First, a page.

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30 Articles of the UDHR - Article 25

Article 25 of the Universal Declaration of Human Rights covers a wide range of rights, including those to adequate food, water, sanitation, clothing, housing and medical care, as well as social protection covering situations beyond one’s control, such as disability, widowhood, unemployment and old age. Mothers and children are singled out for special care.

This Article is an effort to secure freedom from want, based on U.S. President Franklin Roosevelt’s famous vision of four freedoms. In a speech in 1941, he looked forward to a world founded upon four essential human freedoms: the freedom of speech and expression, the freedom to worship God in his own way, freedom from want and freedom from fear. After Roosevelt’s death and the end of World War II, his widow Eleanor often referred to the four freedoms as head of the committee drafting the UDHR.

The phrase “freedom from fear and want” appears in the Preamble to the UDHR, and Article 25 tells us what that should look like. It is further fleshed out in the International Covenant on Economic, Social and Cultural Rights, part of the trio of instruments that comprise the Bill of Rights, along with the UDHR.

After two Articles that looked after the rights of working people, Article 25 emphasizes that “everyone” has social and economic rights. There is a level below which nobody should fall. In language that is now old-fashioned, yet expresses a progressive notion, this Article specifies that all children are guaranteed the same rights “whether born in or out of wedlock.” Article 25 also forms the basis for current efforts to address the particular challenges facing millions of older women and men around the world.

The first requirement listed in Article 25 as being necessary for “a standard of living adequate for… health and wellbeing” is food. A former UN Special Rapporteur on the Right to Food, Jean Ziegler, observed that “the right to food does not mean handing out free food to everyone.” However, governments are obliged not to prevent access to adequate food by, for example, forced eviction from land, destruction of crops or criminalization of poverty. Governments also have to take adequate steps to ensure that private sector activities do not impinge on people’s right to food. And, similarly, private water services cannot compromise equal, affordable and physical access to sufficient, safe and acceptable water supplies.

Many experts say the world produces enough food to feed itself. But some 815 million people continue to suffer from chronic hunger because of unequal distribution of wealth and resources: they are too poor to buy food, do not have land to produce their own food or face a variety of other obstacles that could be resolved.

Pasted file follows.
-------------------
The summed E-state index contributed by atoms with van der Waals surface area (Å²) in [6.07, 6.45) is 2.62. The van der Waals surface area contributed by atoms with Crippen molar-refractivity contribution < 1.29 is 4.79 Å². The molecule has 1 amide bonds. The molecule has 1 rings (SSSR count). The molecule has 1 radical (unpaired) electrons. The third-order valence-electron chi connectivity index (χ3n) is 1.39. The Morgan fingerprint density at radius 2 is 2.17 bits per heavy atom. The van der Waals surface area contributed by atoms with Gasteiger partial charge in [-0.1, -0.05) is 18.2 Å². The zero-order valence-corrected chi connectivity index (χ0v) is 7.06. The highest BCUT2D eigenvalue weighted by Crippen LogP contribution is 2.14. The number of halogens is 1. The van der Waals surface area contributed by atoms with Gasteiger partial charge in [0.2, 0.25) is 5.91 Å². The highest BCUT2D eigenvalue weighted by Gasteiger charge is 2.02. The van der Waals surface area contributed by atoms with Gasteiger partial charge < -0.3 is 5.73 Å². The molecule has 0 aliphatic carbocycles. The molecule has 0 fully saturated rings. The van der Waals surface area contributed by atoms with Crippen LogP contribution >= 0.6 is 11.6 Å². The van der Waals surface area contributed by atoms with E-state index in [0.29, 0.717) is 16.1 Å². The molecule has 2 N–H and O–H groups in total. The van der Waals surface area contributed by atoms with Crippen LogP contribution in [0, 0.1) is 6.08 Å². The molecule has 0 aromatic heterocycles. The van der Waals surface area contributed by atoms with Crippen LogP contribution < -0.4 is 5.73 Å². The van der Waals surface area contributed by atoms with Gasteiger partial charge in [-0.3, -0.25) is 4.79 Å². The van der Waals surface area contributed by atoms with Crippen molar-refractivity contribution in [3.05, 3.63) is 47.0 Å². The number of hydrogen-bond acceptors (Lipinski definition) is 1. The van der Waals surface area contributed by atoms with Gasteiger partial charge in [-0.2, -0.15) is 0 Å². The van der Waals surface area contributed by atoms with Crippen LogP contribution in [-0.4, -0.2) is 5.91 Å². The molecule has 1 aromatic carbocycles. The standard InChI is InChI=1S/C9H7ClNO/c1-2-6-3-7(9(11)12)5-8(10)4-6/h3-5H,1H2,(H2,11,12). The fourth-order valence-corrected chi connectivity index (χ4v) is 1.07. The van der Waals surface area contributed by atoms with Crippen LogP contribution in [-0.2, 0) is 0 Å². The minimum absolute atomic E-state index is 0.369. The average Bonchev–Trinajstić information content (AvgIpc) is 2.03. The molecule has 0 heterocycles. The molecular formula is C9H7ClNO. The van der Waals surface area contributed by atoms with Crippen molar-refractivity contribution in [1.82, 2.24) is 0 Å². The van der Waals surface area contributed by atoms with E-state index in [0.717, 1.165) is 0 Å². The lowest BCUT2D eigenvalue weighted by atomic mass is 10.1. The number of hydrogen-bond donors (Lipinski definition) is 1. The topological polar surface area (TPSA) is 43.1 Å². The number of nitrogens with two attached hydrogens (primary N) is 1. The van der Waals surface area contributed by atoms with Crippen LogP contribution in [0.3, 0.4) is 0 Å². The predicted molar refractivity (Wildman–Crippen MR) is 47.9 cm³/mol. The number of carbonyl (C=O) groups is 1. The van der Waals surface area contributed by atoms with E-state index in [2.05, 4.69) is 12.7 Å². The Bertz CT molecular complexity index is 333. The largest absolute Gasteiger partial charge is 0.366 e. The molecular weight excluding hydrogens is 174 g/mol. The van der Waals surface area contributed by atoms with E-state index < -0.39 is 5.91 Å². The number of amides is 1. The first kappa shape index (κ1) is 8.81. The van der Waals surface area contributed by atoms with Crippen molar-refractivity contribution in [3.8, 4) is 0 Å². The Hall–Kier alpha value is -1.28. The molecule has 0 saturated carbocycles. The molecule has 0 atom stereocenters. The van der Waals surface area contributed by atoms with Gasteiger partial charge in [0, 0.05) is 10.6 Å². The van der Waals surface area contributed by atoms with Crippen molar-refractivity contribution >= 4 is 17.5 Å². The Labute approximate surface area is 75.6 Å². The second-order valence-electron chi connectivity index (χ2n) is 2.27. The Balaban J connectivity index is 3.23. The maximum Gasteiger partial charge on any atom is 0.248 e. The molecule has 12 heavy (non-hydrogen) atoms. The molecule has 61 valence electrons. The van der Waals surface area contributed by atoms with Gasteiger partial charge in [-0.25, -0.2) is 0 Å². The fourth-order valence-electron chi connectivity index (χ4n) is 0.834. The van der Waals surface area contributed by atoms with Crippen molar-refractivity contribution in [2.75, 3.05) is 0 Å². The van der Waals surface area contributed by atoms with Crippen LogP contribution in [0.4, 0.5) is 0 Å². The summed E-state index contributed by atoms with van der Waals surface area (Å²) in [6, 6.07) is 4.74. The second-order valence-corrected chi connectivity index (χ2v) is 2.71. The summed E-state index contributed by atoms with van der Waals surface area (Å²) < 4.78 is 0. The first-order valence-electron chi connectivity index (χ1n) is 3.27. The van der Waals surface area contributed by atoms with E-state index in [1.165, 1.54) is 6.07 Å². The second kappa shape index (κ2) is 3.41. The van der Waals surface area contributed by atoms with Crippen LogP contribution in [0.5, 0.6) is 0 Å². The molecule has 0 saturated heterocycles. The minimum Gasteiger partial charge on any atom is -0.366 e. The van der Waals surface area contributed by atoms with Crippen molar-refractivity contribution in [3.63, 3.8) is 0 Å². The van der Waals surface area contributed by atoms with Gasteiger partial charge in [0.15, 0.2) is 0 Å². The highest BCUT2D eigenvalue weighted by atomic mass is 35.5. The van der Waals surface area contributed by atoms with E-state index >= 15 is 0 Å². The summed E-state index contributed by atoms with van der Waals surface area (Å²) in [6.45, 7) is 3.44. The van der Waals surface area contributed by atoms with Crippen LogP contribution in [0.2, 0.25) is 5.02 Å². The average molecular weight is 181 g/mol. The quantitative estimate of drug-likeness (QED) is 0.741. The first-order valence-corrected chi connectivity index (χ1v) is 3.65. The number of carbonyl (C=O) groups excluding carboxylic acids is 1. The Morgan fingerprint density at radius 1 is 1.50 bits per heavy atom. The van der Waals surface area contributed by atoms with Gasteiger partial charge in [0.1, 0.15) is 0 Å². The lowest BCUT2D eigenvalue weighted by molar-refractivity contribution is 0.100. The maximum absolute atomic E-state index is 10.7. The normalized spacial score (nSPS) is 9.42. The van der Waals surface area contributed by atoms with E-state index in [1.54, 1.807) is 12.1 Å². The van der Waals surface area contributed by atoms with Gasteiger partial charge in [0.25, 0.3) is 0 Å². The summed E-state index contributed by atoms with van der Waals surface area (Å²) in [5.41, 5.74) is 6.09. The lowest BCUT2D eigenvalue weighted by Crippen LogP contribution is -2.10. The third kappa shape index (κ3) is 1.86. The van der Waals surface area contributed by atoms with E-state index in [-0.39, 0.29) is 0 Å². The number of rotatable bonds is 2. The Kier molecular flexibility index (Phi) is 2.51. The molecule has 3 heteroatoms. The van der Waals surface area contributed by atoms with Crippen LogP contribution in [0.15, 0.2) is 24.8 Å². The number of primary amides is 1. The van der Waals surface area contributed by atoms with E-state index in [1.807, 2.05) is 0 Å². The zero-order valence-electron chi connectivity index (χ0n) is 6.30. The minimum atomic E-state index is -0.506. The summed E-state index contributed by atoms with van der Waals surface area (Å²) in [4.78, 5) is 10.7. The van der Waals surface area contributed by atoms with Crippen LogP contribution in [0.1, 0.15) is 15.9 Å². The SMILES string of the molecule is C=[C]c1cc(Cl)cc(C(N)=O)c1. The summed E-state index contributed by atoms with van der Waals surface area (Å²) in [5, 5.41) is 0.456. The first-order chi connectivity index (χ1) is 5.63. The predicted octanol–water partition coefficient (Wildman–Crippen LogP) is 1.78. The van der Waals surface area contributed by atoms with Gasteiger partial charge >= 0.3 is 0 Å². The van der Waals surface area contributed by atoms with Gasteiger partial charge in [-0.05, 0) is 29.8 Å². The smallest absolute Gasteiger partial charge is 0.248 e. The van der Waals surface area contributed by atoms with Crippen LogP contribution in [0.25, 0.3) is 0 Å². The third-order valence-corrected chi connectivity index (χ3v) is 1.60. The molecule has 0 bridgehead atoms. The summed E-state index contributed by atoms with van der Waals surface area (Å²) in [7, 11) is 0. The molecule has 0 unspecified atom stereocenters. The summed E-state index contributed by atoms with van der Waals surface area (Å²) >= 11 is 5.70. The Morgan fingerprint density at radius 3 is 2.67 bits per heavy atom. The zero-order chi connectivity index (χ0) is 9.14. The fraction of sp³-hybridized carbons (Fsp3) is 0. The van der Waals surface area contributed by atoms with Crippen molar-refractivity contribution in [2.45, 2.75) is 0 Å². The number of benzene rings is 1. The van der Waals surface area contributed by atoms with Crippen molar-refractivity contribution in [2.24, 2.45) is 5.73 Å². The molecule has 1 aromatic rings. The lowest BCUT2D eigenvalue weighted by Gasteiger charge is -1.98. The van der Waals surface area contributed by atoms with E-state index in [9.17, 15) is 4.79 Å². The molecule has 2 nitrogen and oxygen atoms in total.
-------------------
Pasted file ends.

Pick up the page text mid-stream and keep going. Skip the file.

Poverty is both a cause and a consequence of violations of human rights, and places many other rights listed in the UDHR out of reach. The World Bank and World Health Organization reported in 2017 that at least half of the world's population (some 3.8 billion people) is too poor to get essential health care services, inconsistent with the right to health spelled out in Article 25. They also said nearly a billion people spend 10 percent or more of their household income on health expenses for themselves, a sick child or another family member. For almost 100 million people, these expenses are high enough to push them into extreme poverty, an unacceptable and unnecessary situation, they said.

Extreme poverty is more than just a lack of sufficient income. For the Special Rapporteur on extreme poverty and human rights, extreme poverty involves a lack of income, a lack of access to basic services – health, schooling and living conditions – and social exclusion. By this measure, over 2.2 billion people – 30 per cent of the world’s population – are either near or already living in poverty.

The current Special Rapporteur, Philip Alston – tasked with advancing the eradication of such poverty – has pointed out that extreme poverty is not confined to developing countries. Government policies can entrench high levels of poverty and inflict “unnecessary misery” in even the richest countries in the world.

“I have spoken with people who depend on food banks and charities for their next meal, who are sleeping on friends’ couches because they are homeless and don’t have a safe place for their children to sleep,” Alston said after a 2018 visit to the UK. He said he also met people “who have sold sex for money or shelter, children who are growing up in poverty unsure of their future.”

Where national governments step back from international obligations (such as the United States’ announced withdrawal from the Paris Agreement on climate change), cities increasingly are stepping in to fill gaps. The global South has led the movement to establish “human rights cities,” and York has followed this lead to become the first human rights city in the UK.

In a 2017 declaration, it embraced “a vision of a vibrant, diverse, fair and safe community built on the foundations of universal human rights.” It selected five

human rights priorities: the rights to education, housing, health and social care, a decent standard of living, and equality and non-discrimination. York’s first four priorities are among the social rights found in article 25, while the fifth – equality and nondiscrimination – lies at the very heart of the UDHR and of all social rights.

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